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What You Need to Know about Infrastructure Projects in Lebanon

What You Need to Know about Infrastructure Projects in Lebanon

Once a prominent banking hub in the Middle East, Lebanon sustained heavy damage to its infrastructure following decades of political and social unrest. In the early 2000s, a host of countries gathered on multiple occasions at international donor conferences to pledge support for Lebanon. Recently, the CEDRE conference in April 2018 drew representatives from 51 countries, several of whom pledged millions of dollars in soft loans to help stimulate economic growth and fund crucial infrastructure projects.

The Kingdom of Saudi Arabia led the charge by pledging a $1 billion line of credit, while France, Italy, and the Netherlands all contributed at least 120 million euros. Meanwhile, the World Bank pledged 4 billion euros. Other donors included the Kuwait Fund for Arab Economic Development, the European Bank for Reconstruction and Development, and the Islamic Development Bank. The combined $11.8 billion in pledges will help to fund more than 250 infrastructure projects laid out in the government’s Capital Investment Program (CIP). Here are four of those projects:


  1. Tripoli Development Plan

One of the most pressing and ambitious CIP projects is the rehabilitation of Tripoli, the second-largest city in Lebanon. In April, Prime Minister Saad Hariri visited the city’s Chamber of Commerce to unveil a seven-point plan designed to lead the city out of its “economic deterioration and marginalization” and put it “back on the map of foreign and domestic investment.” The government has already completed a feasibility study on transforming the city into a Special Economic Zone and intends to begin the first phase of infrastructure projects in 2019.

A major aspect of transforming the city involves port expansion, for which the government will dedicate $150 million. An additional $90 million will support the construction of a railway line between Tripoli and the Syrian border, while another $100 million will be used to rehabilitate the city’s Rene Moawad Airport, which has been closed since 1989. Hariri said that funds to support the various projects will be drawn from a $3 billion infrastructure investment, which was included in the plan that the country presented at the CEDRE conference.




  1. Beirut Rafic Hariri International Airport Expansion

The Beirut Rafic Hariri International Airport has an annual capacity of 6 million passengers, although that number is expected to rise to as high as 10 million in the next few years and to 20 million by 2030 due to a $500 million master expansion plan. The tender process is expected to launch by the end of 2019, and the government hopes to award a construction contract by June 2020. In addition to expanding the size of the current terminal, the project will include additional inspection machines, power generators, baggage conveyors, and a flight docking system.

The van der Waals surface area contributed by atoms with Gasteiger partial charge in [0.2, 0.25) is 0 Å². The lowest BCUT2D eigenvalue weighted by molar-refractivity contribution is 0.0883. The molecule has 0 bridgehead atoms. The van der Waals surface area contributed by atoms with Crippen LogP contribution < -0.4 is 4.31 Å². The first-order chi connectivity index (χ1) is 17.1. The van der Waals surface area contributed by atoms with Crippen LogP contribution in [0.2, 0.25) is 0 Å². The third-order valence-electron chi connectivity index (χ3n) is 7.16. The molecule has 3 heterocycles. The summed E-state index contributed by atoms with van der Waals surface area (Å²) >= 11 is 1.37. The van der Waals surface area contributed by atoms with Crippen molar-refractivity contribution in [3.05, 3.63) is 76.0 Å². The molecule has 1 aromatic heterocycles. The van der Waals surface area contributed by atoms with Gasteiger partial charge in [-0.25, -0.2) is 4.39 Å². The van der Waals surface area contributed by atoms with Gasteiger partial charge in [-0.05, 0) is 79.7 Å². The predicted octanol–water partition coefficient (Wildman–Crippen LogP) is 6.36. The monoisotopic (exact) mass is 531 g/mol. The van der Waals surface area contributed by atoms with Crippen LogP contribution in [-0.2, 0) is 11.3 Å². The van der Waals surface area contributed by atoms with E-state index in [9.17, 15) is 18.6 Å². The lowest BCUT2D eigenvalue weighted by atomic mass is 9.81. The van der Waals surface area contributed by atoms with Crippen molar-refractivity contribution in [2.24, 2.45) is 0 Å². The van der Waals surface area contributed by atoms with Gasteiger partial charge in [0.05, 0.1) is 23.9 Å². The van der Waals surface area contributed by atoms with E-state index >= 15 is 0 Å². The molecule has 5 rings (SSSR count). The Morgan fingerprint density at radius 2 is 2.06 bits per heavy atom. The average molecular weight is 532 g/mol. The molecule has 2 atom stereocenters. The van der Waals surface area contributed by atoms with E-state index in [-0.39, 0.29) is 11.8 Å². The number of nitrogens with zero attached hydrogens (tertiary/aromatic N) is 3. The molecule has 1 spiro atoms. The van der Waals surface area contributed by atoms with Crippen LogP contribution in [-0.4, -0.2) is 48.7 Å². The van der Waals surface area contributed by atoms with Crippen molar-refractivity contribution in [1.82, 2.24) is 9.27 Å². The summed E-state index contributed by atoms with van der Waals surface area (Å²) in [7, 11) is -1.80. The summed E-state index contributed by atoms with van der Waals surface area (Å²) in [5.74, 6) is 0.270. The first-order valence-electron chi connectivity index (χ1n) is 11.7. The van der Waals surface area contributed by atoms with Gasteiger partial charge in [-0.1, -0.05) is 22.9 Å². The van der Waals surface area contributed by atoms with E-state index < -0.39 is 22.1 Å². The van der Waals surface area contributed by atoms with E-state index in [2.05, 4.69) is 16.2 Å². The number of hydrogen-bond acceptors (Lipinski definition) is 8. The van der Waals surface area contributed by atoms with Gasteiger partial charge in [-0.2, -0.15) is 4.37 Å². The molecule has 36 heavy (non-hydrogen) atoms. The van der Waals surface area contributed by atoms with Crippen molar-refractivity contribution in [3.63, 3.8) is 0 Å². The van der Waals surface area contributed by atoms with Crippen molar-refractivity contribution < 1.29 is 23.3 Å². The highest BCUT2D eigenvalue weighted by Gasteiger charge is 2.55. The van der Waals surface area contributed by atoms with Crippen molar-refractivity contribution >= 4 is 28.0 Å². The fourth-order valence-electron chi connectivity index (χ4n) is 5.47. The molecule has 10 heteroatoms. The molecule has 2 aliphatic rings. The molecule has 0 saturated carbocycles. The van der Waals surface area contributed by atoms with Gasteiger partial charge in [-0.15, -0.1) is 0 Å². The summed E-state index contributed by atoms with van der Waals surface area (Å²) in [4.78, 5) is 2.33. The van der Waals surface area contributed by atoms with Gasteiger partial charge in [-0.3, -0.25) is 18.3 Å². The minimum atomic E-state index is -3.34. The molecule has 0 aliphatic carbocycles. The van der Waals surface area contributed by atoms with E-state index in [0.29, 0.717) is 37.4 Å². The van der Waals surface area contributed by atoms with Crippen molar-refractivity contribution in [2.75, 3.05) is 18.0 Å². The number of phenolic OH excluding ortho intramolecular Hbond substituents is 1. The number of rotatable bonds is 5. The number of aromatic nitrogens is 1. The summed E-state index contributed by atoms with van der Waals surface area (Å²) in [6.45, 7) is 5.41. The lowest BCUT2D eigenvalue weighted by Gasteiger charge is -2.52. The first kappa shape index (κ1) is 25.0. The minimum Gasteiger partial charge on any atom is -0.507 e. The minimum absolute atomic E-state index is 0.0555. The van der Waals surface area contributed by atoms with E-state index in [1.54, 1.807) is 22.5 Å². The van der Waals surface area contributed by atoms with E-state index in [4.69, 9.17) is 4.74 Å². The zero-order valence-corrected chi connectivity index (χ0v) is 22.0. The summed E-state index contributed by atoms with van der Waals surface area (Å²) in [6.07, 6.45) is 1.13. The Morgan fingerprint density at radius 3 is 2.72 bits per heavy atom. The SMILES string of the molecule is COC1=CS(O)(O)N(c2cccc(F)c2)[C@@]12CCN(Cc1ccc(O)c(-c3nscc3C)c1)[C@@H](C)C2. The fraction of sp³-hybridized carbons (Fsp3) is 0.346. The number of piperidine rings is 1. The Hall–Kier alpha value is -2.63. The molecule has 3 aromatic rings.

Before the ambitious 10-year expansion plan can be executed, the airport is planning urgent upgrades that are expected to be completed in the coming months. Despite only being able to support 6 million passengers per year, the airport reached 8.3 million passengers in 2017 and 1.2 million passengers in August 2018. The short-term expansion project, which will be managed by the Council for Development and Reconstruction, cost approximately $88 million.


  1. National Data Centers

In addition to the aforementioned physical infrastructure projects, Lebanon is heavily investing in its telecom infrastructure. As part of a seven-point investment plan for the rehabilitation of Tripoli, the government is working to improve Internet service in the northern regions of Dinnieh and Minyeh by replacing outdated copper wires with fiber optic cables. “All citizens have the right to have fiber [optics] in all of Lebanon,” noted Hariri, adding that it is necessary to target remote and rural regions before outfitting Beirut.

Moreover, the country’s Higher Council for Privatization recently signed contracts with the French firm KPMG and the British firm Solon to serve as advisors during the development of National Data Centers. The data centers, which will be built by the Ministry of Telecommunication (MoT) and operated by the private sector, are expected to cost in excess of $200 million. The MoT is in the process of finalizing the data centers’ technical description, which involves achieving certification through the Uptime Institute. Once complete, the centers will provide software service and storage space for private companies and banks, as well as public entities.




  1. Ain Dara – Azounieh Dam

Lebanon is in the tender stage for three critical wastewater projects, one of which is the Ain Dara – Azounieh Dam, which is expected to cost upwards of $115 million and completed in four years. Once complete, it will provide a water supply for as many as 225,000 residents in 66 villages and help to conserve groundwater to support water resource sustainability. The construction of the dam itself will also provide workers with more than 1 million days of employment. Other wastewater projects include the El Bared Dam and the Qortada – Sfaileh – Deir Khouna – Hlaliyeh project.

3 Solutions to Afghanistan’s Dire Water Crisis

3 Solutions to Afghanistan’s Dire Water Crisis

Decades of war have destroyed Afghanistan’s water infrastructure. Moreover, the institutions responsible for managing and delivering water no longer exist, thus leaving the nation unable to provide clean water to the majority of its citizens. Only 48 percent of Afghans today (and only 20 percent of people in rural areas) can easily obtain clean water.… Continue Reading